DepEd's K+12 Is a Problem, Not a Solution
The Philippines has been embarking on a gargantuan education reform. 2016 marks the beginning of the senior high school as prescribed by the Enhanced Basic Education Act of 2013. To appreciate the enormity of this revision, the numbers associated with the two additional years in high school are worth noting. High school basically becomes 50% bigger. Currently, there are about 200,000 teachers in secondary schools. What can therefore extrapolate that the two additional years of DepEd K+12 would require 100,000 additional teachers.
In 2014, the passing rate for aspiring secondary teachers in the Philippines was 28% (only 12,033 passed out of 42,358 takers). The fact that it may take up to ten years to produce the 100,000 teachers needed by the new DepEd K+12 curriculum should make anyone pause. Of course, adding years not only requires teachers but also classrooms and learning materials. Schools have not even fully met the needs of the first ten years of basic education in these areas. The new curriculum not only adds two years but also overhauls the entire basic education such that new learning materials are required for all. The new curriculum introduced mother-tongue based multilingual instruction as well as a spiral approach in the math and the sciences. And last but not the least, kindergarten is now compulsory. DepEd clearly embraces a reform so huge that it might as well use the scope of the reform as an excuse for a destined failure.
Thus, the call for suspension of DepEd's K+12 remains and the Supreme Court of the Philippines recently issued an order to DepEd to respond to this petition:
Related to this movement, a couple of weeks ago, DepEd secretary Luistro has been quoted, "We've already spent on this, and we've been working on this for the last 5 years...We've already seen improvements from our problems from 3, 4, 5 years ago. We're very, very ready for this." The main substance behind the petition before the Supreme Court is the looming crisis in higher education. A "worst-case" scenario estimates that 56,000 instructors in colleges would be affected because of the drop in enrollment in 2016. Returning to the first paragraph of this post, the two additional years require 100,000 teachers so the "56,000" figure is not really a "worst-case" scenario, but a reasonable estimate. Obviously, DepEd secretary Luistro is simply hoping that those who stand to lose jobs in college instruction would assume the teaching positions needed in the added two years of high school. This is ideal as it solves two problems at the same time. Or does it simply transfers problems from one stage of education to another?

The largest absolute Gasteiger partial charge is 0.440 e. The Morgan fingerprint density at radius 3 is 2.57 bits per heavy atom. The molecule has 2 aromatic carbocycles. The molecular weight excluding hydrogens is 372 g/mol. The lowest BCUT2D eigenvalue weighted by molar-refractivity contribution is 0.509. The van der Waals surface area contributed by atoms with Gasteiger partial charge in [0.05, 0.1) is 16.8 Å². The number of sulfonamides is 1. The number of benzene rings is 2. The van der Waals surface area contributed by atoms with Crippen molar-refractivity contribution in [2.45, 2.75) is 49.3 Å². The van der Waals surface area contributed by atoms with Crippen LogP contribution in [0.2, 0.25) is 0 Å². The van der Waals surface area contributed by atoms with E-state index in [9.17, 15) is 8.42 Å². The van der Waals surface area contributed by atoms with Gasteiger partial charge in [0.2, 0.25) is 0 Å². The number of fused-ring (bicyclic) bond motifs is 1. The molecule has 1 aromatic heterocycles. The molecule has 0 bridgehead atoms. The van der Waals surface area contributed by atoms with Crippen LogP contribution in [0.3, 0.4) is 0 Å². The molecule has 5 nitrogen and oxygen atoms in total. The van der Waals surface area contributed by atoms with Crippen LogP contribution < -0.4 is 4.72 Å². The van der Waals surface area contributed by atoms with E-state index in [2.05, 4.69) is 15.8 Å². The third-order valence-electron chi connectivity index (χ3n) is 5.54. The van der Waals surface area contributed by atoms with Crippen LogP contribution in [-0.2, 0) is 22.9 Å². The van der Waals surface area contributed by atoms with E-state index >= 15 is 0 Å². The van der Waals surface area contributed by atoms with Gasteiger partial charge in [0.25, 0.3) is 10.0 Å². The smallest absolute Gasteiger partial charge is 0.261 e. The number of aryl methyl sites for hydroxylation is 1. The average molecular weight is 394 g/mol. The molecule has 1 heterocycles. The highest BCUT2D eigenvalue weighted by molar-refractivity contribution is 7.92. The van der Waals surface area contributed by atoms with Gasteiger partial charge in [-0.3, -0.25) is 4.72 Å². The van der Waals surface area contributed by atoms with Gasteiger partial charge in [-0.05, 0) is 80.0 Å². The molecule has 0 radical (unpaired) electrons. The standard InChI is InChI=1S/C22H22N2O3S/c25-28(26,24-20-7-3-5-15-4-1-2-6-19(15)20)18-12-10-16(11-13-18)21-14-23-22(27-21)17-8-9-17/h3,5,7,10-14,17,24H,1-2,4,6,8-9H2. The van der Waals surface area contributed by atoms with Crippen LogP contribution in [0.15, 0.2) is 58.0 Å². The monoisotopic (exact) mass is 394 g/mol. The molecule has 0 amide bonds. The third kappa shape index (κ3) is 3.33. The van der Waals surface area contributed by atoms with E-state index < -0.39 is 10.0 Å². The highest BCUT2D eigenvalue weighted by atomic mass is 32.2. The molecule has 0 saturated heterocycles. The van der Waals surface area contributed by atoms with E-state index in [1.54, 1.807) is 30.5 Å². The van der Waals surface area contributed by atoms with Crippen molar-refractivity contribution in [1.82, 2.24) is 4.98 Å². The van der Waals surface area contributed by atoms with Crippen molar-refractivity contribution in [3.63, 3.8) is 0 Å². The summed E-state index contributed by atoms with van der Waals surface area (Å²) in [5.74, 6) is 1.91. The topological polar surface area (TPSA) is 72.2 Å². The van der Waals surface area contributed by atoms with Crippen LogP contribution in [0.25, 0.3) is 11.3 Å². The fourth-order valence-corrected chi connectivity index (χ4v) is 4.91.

The Alliance of Concerned Teachers also posted in one of its Facebook pages the following,
According to IBON, reforms on the educational system, such as the recently-signed K to 12 Law, only focus on building skills needed by the global market. With K to 12, students are expected to work after taking up vocational and technical trainings in high school. The curriculum changes remain unsupportive of a progressive economy where students’ skills are developed to contribute to its development.
Changes in curriculum should reflect the country’s development aspirations, the research group said. However, there is apparently no learning area or competency in the present K to 12 curriculum that aims to develop the ingenuity and capacity of Filipino students to develop new technologies and build new forms of knowledge needed to help strengthen the country’s industries. These would have helped create meaningful jobs and provide a sustainable solution to the country’s chronic jobs crisis.
|Above copied from DepEd Facebook page|
Instead of trying to attack the problem at the end of high school, efforts must be focused on the early years of education. This is where the dropout rate begins to escalate and these are the years where students are failing to learn as diagnosed by the standard test scores. Resources are very much needed in the first ten years of education and kindergarten. DepEd can do a better job on these years if DepEd does not have to worry about the added senior years in high school. The government should allow its citizens to work out on their own a solution for the desired two years that aim to prepare students either for college or the workforce. College preparatory schools or community colleges can do this job and TESDA could address those who are leaning towards vocational training.